Wednesday, May 21, 2014

The Battle of the Leafy Greens

The Battle of Leafy Greens
Spring and fall crop share boxes are a steady stream of leafy green stuff.  It comes in a variety of sizes, and often times with yummy things attached to the bottom of it.  Beets, for example.  Or the kohlrabi you made a couple of days ago.  This week, we saw Swiss or rainbow chard in our boxes.  Lettuce is another staple seen often this time of year.  Southern traditional cooking has myriad tasty ways to prepare leafy green stuff.  Many involve bacon, which in my book isn’t necessarily a bad thing.  Okay, having it every day, or even alternating days between bacon and salt pork, probably isn’t what the local cardiologist wants to hear about. But geez, bacon makes lots of things tasty.
My wife is vegetable-phobic.  Don’t get me wrong, she loves broccoli.  Adores it.  Pretty much anything other than broccoli, however, I’d need a pile driver to get down her throat.  (Alright, alright, since she’s probably reading this, I’ll be nice from here on out.  Or do my best to anyway.)  She’ll enjoy a salad with most types of lettuce, and eat her broccoli, but anything else I have to get really creative to get her to eat it.  When I first started getting a crop share, one of the first boxes had beets, greens attached, and collards.  I started simple, and there on the table they sat.  Determined, I would make greens she’d eat.  Grrrr…  So I put on my war paint and my toque.
Yes, I actually have a toque.  My godson gave it to me for Christmas one year.  No, I don’t ever wear it.  Ever.  But the white jacket is awesome and since I’m messy, it covers more than an apron.
I dug around looking for dishes using greens and having strong flavors.  Is there anything out there that uses half the spice drawer?  I stumbled across this.  I loved it.  My wife?  Not so much.  She has an aversion to anything with a strong vinegary taste.  So I dissected the recipe a bit.
It involves wilting the greens (chard, beet, almost anything will work), using a particular spice palette, and finishing with a dressing.  In the case of the above recipe, the spices are North African in origin:  cumin, paprika, harissa.  Let’s see how we can modify that.  She likes Greek cuisine.  A Greek palette would have some combination of oregano and dill, garlic, and lemon juice.  Modifying our basic recipe, a dash of dried oregano and dill, a little garlic sautéed in the oil before wilting the greens (briefly, garlic cooks quickly and remember light brown = good, black = bad).  Sprinkle some cardamom in too, and maybe nutmeg.  We’ll skip the hot sauce.  For the dressing, a Greek dish would commonly use lemon juice.  Sprinkle a touch of crumbled feta cheese on top and…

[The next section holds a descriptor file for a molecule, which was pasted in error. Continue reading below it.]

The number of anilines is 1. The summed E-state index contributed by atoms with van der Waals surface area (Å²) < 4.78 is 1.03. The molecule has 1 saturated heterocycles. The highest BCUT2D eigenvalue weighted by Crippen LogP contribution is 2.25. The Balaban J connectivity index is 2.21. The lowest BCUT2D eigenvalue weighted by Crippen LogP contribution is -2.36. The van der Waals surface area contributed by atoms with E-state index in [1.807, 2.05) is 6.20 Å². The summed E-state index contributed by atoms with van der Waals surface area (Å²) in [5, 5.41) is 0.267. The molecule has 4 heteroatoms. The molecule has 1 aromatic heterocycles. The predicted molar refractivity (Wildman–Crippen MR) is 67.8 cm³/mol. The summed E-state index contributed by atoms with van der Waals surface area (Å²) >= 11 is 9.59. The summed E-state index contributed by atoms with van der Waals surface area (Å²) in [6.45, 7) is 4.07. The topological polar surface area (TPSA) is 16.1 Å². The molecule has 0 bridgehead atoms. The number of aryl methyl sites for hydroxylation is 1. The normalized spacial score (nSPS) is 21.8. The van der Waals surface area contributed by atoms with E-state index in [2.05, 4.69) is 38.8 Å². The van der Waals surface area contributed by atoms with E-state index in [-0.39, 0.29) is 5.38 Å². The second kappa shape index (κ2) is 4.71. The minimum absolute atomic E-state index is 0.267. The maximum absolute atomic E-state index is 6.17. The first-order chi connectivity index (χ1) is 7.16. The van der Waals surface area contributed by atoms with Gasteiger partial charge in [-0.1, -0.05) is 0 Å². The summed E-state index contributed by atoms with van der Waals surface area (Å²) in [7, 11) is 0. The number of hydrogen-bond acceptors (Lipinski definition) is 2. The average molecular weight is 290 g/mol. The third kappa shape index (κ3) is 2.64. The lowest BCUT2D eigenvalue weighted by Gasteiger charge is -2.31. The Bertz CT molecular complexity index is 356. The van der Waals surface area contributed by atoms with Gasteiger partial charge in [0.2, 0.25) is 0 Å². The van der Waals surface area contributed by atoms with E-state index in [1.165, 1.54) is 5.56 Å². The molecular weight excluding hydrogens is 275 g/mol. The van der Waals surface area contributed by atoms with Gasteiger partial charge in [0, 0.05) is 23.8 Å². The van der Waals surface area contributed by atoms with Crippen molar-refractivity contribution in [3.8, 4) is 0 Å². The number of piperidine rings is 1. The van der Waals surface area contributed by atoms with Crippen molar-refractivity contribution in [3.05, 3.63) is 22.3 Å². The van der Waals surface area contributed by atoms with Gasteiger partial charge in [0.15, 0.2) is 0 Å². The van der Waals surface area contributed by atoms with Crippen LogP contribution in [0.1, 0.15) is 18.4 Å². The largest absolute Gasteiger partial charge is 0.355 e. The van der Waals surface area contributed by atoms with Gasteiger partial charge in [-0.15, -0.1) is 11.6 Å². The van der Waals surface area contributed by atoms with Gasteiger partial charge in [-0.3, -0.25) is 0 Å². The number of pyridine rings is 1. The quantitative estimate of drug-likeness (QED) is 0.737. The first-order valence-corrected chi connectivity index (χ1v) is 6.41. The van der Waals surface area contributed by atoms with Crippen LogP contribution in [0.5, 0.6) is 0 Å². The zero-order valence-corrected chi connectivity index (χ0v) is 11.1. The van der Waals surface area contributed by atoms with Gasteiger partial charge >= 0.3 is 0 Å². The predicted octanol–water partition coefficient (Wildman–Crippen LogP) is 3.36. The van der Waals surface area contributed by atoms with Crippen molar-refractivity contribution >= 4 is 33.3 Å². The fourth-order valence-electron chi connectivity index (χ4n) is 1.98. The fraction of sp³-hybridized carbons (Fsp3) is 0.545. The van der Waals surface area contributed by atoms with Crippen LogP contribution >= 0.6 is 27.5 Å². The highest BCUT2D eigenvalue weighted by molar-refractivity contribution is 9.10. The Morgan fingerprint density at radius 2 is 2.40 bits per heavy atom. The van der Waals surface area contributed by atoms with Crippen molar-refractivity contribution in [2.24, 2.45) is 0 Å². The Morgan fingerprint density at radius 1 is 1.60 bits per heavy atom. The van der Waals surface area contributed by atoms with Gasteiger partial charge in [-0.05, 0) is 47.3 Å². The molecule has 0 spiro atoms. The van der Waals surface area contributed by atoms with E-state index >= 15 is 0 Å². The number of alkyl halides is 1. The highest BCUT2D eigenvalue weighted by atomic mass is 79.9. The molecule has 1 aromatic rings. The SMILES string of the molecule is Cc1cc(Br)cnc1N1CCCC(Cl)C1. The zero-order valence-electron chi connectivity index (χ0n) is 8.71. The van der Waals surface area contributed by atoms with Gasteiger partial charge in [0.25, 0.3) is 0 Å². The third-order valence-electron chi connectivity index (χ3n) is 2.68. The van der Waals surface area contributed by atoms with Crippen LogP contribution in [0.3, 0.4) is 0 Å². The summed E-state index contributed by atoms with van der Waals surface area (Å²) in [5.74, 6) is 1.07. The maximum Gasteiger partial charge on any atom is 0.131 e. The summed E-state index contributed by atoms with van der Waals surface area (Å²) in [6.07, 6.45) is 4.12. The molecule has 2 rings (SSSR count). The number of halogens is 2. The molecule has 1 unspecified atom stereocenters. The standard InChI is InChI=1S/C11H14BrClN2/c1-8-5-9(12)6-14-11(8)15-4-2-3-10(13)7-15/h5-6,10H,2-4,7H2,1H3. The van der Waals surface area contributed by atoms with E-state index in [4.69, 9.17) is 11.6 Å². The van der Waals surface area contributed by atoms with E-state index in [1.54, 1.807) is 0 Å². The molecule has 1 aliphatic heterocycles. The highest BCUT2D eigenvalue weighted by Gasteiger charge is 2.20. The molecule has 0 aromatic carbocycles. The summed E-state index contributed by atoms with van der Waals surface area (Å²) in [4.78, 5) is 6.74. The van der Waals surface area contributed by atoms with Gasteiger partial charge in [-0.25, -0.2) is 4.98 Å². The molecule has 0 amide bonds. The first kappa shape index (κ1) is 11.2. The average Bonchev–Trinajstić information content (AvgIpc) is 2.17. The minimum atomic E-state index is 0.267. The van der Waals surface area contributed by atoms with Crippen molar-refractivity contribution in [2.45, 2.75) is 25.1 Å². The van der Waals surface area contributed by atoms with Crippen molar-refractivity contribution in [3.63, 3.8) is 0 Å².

Holy cow, she ate it!
And that was fun!  Sprinkling something extra on top can definitely kick it up a notch.  The feta would give a wonderfully salty flavor to greens.  If you like the North African spices, try some raisins and toasted pine nuts.  (That’s essentially this recipe, which she also ate.)
Hmm… shall we try another?  Something a little farther afield?  French, perhaps?  Awesome!  First off, what are the three main secrets to French cooking?  Butter, butter, and… butter.  Seriously.  Instead of olive oil, we’ll wilt the greens in a bit of butter.  Herbs de Provençe usually contains marjoram, oregano, thyme, and rosemary.  We’ll use that.  Season with salt and pepper too.  Instead of strong white vinegar, try a bit of Balsamic.  Very nice!
What I’m trying to condense here is several years of my life spent screwing things up in the kitchen, and countless hours reading cookbooks of all sorts.  This is the approach I use to “branch out” recipes.  First, figure out what palette the seasonings come from.  Switch to a different palette, and use the same techniques in the recipe.  Give this a try with any recipe you’ve prepared often enough to be very familiar.  Pick a different region’s flavors, and you’ve just invented something new and fresh.  Trust me, there will be plenty of, “Uh, yeah, that particular combination doesn’t work and let’s not do that again.”  By and large, experience will be your teacher but only if you give her a chance.

If you modify one of your recipes, post a link to the original in the comments and tell me what you changed.  I can’t wait to see how creative you can be.  Happy cooking!

No comments:

Post a Comment